Government Works to Address Soot Coming From BELCO Smoke Stacks  

“I am aware of the numerous justifiable complaints concerning the unacceptable situation area residents and businesses face from BELCO’s emissions,” said the Minister of Home Affairs, the Hon. Walter Roban, following incidents of soot impacting neighbouring areas. “We can and must do better to protect the health and safety of those in our community and our environment.”

The Ministry of Home Affairs can advise that complaints reported to the Department of Environment and Natural Resources (DENR) associated with BELCO’s Pembroke operations fall into three main categories:

  1. The new North Power Station (NPS) engines emit soot particles into the environment.
  2. The Downdrafting of exhaust emissions from the tall stacks to residents in the Ocean Lane area.
  3. Fume odours from St. Johns Road tanks holding hot oils and fuels.

The public will recall that the Ministry of Home Affairs will be introducing the Clean Air Act Amendment Bill, which is currently in the draft stages. This bill will put new clean air limits to ensure businesses take the necessary steps to prevent the down drafting of exhaust emissions and fumes from tanks entering the environment. It will also introduce new odour regulations for controlled plants licenced under the Clean Air Act 1991. Modern enforcement measures and penalties will also be reviewed and considered for these draft legislative measures.

That said, the highest number of complaints relate to the periodic emissions of soot from the new NPS engines. This is primarily due to the visible and longer-lived impact of large soot particles on Bermuda’s roofs, patios, gardens, driveways and road vehicles.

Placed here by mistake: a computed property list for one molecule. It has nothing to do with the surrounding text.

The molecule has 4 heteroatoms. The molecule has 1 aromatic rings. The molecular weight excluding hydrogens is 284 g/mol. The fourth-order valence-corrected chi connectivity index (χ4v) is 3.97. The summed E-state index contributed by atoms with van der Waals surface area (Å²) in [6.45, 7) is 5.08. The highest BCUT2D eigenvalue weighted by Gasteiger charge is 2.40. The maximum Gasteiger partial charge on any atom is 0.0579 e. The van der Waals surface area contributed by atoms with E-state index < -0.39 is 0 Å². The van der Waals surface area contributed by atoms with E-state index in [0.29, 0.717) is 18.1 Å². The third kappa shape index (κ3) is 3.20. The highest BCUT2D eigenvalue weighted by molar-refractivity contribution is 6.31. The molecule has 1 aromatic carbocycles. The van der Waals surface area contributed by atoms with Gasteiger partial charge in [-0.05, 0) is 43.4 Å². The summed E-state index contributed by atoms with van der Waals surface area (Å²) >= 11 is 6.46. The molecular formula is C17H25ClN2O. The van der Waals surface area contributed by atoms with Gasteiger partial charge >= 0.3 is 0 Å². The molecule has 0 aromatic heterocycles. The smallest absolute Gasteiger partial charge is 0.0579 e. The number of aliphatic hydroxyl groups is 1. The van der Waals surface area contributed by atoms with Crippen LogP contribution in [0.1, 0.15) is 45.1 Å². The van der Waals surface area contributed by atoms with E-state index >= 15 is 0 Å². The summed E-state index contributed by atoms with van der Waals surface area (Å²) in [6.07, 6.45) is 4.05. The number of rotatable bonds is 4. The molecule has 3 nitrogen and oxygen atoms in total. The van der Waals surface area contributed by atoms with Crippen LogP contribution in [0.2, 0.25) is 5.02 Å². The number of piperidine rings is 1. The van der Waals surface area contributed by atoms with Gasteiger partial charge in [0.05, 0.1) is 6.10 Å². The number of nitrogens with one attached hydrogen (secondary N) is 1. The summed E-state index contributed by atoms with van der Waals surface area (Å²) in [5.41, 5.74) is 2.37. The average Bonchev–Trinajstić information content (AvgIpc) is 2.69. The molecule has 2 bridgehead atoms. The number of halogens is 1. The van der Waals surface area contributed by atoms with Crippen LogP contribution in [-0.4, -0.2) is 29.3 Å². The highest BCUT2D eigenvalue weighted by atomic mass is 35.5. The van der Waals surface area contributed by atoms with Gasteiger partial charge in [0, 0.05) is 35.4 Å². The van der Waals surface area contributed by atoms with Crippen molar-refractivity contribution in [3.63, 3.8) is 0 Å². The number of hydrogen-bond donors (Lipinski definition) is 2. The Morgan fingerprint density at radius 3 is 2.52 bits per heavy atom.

The soot appears to be periodically emitted from the normal operation of the new dual-fuel NPS engines. A root cause of the soot emissions has not been identified. DENR await updates from BELCO on the successful implementation of measures to resolve these issues.

Monitoring soot emissions in the smoke stacks are unsuccessful; thus difficult to set measurable limits. As it stands now, BELCO and the EA learn of such soot events from impacted area residents. We are investigating methods to improve this system.

The Ministry can also advise that tank drinking water analysed from soot-impacted roofs meets the drinking water standards and the World Health Organization’s guidelines. Despite this, we understand that these standards are of little comfort to people with vehicles and property covered with debris from the BELCO powerplant and entering their only water source. Water tanks used to contain drinking water should not contain soot mixed in with the sediment at the bottom of the tank.

Minister Roban explained, “Urgent action is needed by BELCO and the Environmental Authority (EA) to ensure that the volume of soot entering the environment is addressed.”

“For many years, Pembroke residents, particularly in the vicinity of Belco, have been subjected to unfortunate incidences of discharges from Belco. I know the company has been working to find solutions to mitigate this issue for quite some time. At a meeting some weeks ago, Belco gave area residents great detail on their actions and the result they hoped would come. It is apparent that thus far, the residents have not perceived the benefits of these actions.”

Following the Environmental Agency identifying the approach to tackling the soot issue, we will discuss this with other relevant agencies and then advise the public on the next steps.

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